A pioneering Egyptologist, dedicated to careful, methodical and economical research, Sir William Matthew Flinders Petrie (1853–1942) made Near Eastern archaeology a much more rigorous and scientific discipline. This 1906 publication covers Petrie's work in the Sinai Peninsula, investigating the historical and biblical significance of the region, especially as it related to the Exodus. Copiously illustrated with photographs, the book depicts the region's climate, geography and antiquities, recording the logistical and archaeological processes that characterised Petrie's approach. Notable is the material on ancient turquoise mines and a Middle Kingdom temple at Serabit el-Khadim, where inscriptions in the previously unknown Proto-Sinaitic script were discovered. Several chapters by Charles T. Currelly (1876–1957) record additional travels and observations. Petrie wrote prolifically throughout his long career, and a great many of his other publications are also reissued in this series.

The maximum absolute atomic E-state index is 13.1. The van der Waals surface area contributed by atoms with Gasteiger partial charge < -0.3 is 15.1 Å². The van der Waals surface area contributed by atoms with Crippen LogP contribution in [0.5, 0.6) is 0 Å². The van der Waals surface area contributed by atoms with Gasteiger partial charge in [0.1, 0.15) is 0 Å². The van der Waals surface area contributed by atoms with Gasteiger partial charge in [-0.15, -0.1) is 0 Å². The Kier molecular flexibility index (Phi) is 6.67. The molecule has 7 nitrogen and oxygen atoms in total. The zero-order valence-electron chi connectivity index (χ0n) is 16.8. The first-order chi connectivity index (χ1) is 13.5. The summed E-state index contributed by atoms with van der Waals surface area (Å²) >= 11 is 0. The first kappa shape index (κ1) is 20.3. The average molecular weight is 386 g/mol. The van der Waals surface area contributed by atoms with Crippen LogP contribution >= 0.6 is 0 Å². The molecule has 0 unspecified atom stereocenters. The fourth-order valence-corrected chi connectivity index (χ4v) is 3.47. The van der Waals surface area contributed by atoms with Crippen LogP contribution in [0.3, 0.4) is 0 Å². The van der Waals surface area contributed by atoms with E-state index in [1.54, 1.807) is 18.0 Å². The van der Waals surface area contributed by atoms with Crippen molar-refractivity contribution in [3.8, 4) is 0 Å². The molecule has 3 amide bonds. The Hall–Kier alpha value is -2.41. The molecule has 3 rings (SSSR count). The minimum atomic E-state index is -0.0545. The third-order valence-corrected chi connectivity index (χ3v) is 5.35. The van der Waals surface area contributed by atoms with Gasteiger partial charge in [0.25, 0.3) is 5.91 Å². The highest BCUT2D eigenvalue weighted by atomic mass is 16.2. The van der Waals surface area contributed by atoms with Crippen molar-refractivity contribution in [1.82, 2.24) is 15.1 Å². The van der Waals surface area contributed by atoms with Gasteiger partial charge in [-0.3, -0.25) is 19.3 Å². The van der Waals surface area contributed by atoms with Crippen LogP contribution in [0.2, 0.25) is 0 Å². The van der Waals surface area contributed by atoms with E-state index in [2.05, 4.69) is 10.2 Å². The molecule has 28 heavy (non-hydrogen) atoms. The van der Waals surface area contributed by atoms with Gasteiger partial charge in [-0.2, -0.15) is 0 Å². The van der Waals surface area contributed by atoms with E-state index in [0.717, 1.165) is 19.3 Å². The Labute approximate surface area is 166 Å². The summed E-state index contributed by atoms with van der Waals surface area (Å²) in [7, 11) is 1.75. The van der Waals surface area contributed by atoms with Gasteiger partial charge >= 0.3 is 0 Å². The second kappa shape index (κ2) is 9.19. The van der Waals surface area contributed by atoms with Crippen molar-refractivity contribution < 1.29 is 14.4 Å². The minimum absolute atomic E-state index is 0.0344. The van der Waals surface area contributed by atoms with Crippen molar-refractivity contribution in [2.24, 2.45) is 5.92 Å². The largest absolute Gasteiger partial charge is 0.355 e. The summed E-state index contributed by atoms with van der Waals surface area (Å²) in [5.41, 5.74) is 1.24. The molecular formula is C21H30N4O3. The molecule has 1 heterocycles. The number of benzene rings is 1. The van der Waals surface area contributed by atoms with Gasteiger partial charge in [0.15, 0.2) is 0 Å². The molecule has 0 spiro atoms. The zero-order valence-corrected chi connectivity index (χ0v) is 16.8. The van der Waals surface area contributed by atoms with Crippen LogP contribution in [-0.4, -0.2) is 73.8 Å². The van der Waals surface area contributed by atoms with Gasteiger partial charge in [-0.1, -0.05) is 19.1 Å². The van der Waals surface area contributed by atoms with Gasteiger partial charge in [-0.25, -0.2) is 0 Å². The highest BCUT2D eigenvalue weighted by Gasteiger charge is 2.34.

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- Date Published: September 2013
- format: Paperback
- isbn: 9781108065757
- length: 450 pages
- dimensions: 244 x 170 x 23 mm
- weight: 0.71kg
- contains: 94 b/w illus. 4 maps
- availability: Available
Table of Contents
1. On the Sinai road
2. The Bedawy and the desert
3. Wady Maghareh and its sculptures
4. The miners of Wady Maghareh
5. Serabit el Khadem and the bethels
6. The temple of Serabit
7. The history and purpose of the temple
8. The mining expeditions
9. The lesser and foreign monuments
10. The altars and the offerings
11. The mines of Serabit el Khadem
12. The revision of chronology
13. The worship at Serabit el Khadem
14. The conditions of the exodus
15. Tor to Maghareh
16. Gebel Musa and the Nawamis
17. Mount Sinai and Gebel Serbal
18. Tor to Aqabah
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